September 11, 2019 at 13:40 JST
National security adviser John Bolton, left, listens to U.S. President Donald Trump, far right, speak during a working lunch with Japanese Prime Minister Shinzo Abe at Trump' s private Mar-a-Lago club in Palm Beach, Florida, on April 18, 2018. (AP file photo)
WASHINGTON--Among those unlikely to be mourning John Bolton's departure as U.S. President Donald Trump's national security adviser are officials in North Korea who have denounced him as a "war maniac" and "human scum" for his attempts to end Pyongyang's nuclear program.
In the past, Bolton has proposed using military force to overthrow the ruling Kim family and U.S. officials have said Bolton was responsible for the collapse of Trump and North Korean leader Kim Jong Un's second summit in Vietnam in February.
Trump announced he had fired Bolton a day after North Korea signaled a new willingness to resume stalled denuclearization talks with the United States, but then conducted the latest in a spate of missile launches.
Policy analysts say Bolton's departure could help U.S. efforts to revive the talks but will not make Washington's aim of persuading Pyongyang to give up its nuclear weapons any easier.
"The timing could be convenient for U.S. diplomacy with North Korea," said Leif-Eric Easley, a professor at Seoul’s Ewha University.
"Pyongyang made its disdain for Bolton well known. Kim Jong Un can spin this personnel change in Washington as a win in North Korean domestic politics. That would increase the likelihood of denuclearization talks restarting soon."
Harry Kazianis, a North Korea expert at Washington's Center for the National Interest think tank, said Trump was now free to find a national security adviser opposed to wars of regime change and willing to back a diplomatic track with North Korea.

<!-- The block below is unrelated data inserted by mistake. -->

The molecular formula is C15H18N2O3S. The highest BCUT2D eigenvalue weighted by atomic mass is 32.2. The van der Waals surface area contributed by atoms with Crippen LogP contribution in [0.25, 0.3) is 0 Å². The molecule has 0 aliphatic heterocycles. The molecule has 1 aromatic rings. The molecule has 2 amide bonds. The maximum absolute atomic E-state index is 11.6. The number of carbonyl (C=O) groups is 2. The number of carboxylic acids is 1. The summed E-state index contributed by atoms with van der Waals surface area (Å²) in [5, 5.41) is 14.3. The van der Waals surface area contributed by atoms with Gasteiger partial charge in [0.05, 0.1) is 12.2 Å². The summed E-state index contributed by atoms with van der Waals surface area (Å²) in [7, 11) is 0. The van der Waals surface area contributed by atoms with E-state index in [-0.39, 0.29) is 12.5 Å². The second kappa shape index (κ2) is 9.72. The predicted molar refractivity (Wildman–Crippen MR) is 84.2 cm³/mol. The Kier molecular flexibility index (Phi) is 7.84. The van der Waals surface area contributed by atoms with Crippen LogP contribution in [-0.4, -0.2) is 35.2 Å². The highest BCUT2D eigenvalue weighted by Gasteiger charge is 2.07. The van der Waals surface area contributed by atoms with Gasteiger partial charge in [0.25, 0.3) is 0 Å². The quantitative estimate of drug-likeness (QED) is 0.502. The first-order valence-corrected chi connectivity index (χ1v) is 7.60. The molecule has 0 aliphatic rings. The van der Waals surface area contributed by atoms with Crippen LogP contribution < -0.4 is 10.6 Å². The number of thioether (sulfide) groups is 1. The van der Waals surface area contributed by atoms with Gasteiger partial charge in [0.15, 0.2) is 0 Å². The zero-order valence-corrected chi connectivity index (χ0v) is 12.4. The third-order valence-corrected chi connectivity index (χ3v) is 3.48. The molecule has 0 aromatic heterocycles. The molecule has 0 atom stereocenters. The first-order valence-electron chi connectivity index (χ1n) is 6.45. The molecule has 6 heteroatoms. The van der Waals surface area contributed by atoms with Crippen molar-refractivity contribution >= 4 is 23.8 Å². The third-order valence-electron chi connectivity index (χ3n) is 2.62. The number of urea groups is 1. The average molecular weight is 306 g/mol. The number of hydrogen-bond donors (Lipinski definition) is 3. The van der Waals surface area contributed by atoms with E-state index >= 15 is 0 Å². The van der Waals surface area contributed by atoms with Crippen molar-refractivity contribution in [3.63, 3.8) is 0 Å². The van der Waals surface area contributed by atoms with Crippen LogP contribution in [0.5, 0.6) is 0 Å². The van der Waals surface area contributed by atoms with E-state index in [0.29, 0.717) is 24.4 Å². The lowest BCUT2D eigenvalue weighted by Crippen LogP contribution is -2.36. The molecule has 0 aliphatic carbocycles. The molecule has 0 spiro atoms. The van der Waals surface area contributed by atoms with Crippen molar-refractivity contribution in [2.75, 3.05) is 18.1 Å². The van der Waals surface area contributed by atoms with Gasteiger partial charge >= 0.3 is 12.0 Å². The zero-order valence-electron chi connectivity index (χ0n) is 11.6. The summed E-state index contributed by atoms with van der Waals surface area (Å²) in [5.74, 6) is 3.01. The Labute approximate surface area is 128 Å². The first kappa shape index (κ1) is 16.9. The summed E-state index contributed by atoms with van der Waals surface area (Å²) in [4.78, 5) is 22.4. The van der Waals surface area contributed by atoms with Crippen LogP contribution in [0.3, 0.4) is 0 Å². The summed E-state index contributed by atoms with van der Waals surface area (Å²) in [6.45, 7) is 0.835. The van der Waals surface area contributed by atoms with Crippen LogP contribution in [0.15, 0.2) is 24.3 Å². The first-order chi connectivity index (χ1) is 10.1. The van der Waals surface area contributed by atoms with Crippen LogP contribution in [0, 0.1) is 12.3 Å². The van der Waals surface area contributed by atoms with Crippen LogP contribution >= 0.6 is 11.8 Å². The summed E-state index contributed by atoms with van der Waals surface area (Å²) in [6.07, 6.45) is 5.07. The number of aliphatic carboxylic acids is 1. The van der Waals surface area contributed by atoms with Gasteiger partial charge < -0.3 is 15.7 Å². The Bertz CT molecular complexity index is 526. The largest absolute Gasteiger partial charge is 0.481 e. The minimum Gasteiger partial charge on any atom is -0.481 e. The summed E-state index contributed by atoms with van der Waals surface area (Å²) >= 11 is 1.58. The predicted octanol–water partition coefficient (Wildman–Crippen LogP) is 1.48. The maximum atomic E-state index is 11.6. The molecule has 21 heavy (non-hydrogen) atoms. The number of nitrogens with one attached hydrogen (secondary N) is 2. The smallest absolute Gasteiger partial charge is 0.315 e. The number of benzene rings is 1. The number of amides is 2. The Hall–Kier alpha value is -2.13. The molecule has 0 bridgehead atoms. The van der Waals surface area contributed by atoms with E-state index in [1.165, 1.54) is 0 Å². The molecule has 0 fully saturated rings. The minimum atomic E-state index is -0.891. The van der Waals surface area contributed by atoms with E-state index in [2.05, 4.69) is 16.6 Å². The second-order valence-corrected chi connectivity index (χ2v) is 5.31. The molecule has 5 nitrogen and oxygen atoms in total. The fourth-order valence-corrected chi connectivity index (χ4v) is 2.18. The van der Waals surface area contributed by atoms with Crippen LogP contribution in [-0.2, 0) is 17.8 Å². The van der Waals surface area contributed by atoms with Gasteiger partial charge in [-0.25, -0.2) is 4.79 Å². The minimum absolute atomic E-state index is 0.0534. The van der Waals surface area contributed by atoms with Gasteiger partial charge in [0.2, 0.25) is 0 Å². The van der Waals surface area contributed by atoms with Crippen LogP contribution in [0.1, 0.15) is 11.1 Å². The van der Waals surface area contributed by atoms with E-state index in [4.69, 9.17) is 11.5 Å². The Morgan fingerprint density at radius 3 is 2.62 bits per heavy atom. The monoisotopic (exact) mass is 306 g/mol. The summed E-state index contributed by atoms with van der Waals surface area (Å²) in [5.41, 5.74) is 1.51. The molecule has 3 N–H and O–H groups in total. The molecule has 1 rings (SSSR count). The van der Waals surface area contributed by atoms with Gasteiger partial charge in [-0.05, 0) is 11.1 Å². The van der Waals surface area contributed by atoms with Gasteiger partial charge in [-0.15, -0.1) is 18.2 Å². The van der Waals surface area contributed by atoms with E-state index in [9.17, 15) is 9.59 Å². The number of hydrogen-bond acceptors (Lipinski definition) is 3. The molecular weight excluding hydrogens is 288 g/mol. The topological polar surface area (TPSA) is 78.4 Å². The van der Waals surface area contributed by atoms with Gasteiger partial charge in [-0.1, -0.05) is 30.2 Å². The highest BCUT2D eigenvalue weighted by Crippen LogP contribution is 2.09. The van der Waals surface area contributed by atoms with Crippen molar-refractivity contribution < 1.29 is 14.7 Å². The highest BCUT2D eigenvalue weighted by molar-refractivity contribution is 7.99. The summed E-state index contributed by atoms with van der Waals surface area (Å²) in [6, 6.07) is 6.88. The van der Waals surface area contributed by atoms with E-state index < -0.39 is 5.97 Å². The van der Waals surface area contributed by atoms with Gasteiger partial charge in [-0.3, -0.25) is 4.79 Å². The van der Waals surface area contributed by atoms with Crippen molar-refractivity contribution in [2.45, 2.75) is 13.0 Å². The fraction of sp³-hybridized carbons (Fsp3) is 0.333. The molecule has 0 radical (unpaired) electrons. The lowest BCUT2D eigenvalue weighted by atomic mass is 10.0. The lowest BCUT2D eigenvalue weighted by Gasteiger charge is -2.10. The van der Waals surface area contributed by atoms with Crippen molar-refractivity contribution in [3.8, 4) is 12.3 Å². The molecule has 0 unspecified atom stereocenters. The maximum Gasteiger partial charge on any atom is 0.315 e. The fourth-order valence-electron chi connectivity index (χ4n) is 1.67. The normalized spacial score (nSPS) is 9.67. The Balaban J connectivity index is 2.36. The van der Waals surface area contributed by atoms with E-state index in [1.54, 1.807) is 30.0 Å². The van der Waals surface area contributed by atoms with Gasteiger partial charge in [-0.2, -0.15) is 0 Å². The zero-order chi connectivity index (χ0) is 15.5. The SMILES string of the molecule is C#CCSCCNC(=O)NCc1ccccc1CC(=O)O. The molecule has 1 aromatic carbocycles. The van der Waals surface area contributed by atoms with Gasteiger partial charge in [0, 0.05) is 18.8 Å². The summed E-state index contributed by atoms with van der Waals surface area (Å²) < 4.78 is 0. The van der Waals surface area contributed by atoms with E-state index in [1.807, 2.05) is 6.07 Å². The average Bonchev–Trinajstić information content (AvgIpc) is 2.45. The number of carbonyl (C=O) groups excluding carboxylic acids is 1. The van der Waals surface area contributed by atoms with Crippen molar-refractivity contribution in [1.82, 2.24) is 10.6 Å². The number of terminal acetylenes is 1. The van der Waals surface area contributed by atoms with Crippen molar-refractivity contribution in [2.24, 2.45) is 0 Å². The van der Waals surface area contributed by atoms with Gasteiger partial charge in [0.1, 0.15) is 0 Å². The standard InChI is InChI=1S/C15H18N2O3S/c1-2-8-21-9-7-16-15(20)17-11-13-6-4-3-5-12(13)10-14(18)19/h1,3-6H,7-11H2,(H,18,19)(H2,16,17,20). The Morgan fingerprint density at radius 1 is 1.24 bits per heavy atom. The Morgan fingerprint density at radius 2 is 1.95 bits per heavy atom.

Indeed, Trump's North Korea envoy, Stephen Biegun, a firm advocate of engagement with Pyongyang, is among the names that have been floated as possible successors to Bolton.
Bolton has not been the only target of North Korean rhetoric.
North Korea's official media has repeatedly denounced U.S. Secretary of State Mike Pompeo and urged Trump to replace him with a "more mature" interlocutor. Last month it called Pompeo a "diehard toxin" who only complicated talks.
Speaking after Bolton's departure, Pompeo said there were "many times" that they had disagreed, but countries should not expect changes in approach.
"Someone asked, would the policy be different absent any individual being here," Pompeo said to reporters at the White House.
"These have been the president’s policies. We give him our best wisdom, we share with him our understanding ... but I don’t think that any leader around the world should make any assumption that because some one of us departs that President Trump’s foreign policy will change in a material way," Pompeo said.
Trump has received plaudits and criticisms for his willingness to engage Kim Jong Un directly in three meetings since June last year, the first between leaders of two countries that have remained in a technical state of hostilities since the 1950-53 Korean War.
Little progress has been made in getting Kim to give up his weapons programs, but Trump has repeatedly pointed to North Korea's freeze in nuclear and long-range missile tests since 2017 as evidence of the success of his efforts.
All that nearly fell apart in Hanoi when Trump followed Bolton's advice and handed Kim a piece of paper that bluntly called for the transfer of Pyongyang's nuclear weapons and bomb fuel to the United States.
The document effectively reprised Bolton's long-held and hard-line "Libya model" of unilateral denuclearization that North Korea has repeatedly rejected and analysts said would have been seen by Kim as insulting and provocative.
While North Korea has said it is willing to resume talks, Kim has given a year-end deadline for Washington to take a new approach.
Regardless of Bolton's departure, Washington has given no indication that it will soften its demand for North Korea's ultimate denuclearization, even though with Bolton gone, the risky all-or-nothing gambit is unlikely to be repeated.
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